If Norman was surprised by Ben’s gushing welcome, he did not show it. “Well, I’m not based at GCHQ any more. Can’t say more than that just now, or I’m afraid I’d have to shoot you. How’s the direction of your life?”

The drinks appeared. Both men raised their glasses with the usual greetings and new year wishes. Midnight came and went; they made the most of the extended licensing hours. Norman commiserated with Ben on his clean break with Sandy, although Ben had been almost sure, in his alcohol-fogged state, that Sandy had dumped him. Ah well, same difference. Ben bemoaned the ongoing stagnation of his career and asked Norman if he had any tips. Norman listened patiently, then leaned confidentially inward. “Ben, the best advice I can give you is this. Start directing your own life. If you don’t, it won’t end well. It’s a kind of Darwinism, you see. If you go from year to year hanging on some bloke’s words and letting him make all your decisions, well, it’s not the way to do it. Trust me. Oh, and ask Sandy out again.”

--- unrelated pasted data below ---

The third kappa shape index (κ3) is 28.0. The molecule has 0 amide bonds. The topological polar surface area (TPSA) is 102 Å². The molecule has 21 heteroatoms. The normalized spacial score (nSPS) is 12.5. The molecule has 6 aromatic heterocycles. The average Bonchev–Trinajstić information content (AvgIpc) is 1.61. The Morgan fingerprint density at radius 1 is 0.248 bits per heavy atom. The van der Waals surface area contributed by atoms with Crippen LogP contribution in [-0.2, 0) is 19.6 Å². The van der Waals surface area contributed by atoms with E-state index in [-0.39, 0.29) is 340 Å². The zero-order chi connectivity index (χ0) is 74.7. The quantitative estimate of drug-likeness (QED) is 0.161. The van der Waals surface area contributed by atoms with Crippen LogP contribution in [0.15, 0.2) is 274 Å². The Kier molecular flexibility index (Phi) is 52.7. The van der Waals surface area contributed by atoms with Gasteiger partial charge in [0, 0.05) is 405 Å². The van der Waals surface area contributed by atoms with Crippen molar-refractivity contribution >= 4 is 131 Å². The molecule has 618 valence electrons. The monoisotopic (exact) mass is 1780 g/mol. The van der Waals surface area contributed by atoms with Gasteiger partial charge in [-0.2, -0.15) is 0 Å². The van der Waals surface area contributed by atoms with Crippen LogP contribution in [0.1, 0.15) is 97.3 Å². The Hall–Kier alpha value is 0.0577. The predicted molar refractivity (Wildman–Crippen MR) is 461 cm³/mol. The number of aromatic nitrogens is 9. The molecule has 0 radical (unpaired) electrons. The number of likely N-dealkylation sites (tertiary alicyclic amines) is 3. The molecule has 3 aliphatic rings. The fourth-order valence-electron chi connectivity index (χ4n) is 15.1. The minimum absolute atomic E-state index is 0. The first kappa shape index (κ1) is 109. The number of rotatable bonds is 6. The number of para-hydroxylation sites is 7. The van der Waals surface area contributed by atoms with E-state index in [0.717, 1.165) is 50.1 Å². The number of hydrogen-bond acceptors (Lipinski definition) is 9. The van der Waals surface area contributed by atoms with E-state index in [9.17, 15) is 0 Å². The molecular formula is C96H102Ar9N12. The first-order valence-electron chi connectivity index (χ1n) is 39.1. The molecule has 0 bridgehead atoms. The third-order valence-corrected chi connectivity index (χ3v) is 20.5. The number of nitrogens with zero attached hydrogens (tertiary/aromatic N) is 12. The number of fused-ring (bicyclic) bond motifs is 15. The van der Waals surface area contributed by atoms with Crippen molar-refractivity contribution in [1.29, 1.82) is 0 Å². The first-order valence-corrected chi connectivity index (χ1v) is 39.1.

More drinks flowed; everyone in the Nag’s Head was everyone’s bosom friend. That is, except one elderly man, sitting alone at a corner table. When Ben saw him, he felt a sudden, inexplicable dread that his beery mind could not place. Ben omitted the man on his tottering hug-and-handshake new year tour of the lounge bar.

When Ben surfaced at midday on 1 January, 2020 with a monster headache and a sick stomach, he paid little mind to Norman’s words of the night before.

Blackpool, 31 December, 2019

Sandy’s arm squeezed Ben’s waist on the top deck front seat of the 1930s English Electric ‘balloon’ tramcar. The promenade illuminations, a staple attraction of the seaside town, looked extra special for New Year’s Eve. Tramcars bristling with bright, richly coloured light bulbs rolled and clanked up and down Blackpool’s Golden Mile. Themed lights hung over the beach road. Lasers lit up the iconic Blackpool Tower; the thrill rides of the Pleasure Beach rattled on far later than they normally would. Ben felt a warm tingle as he recalled the Ghost Train, about an hour before, and the stomach-churning plunges of the Big Dipper as Sandy pressed compliantly into his side.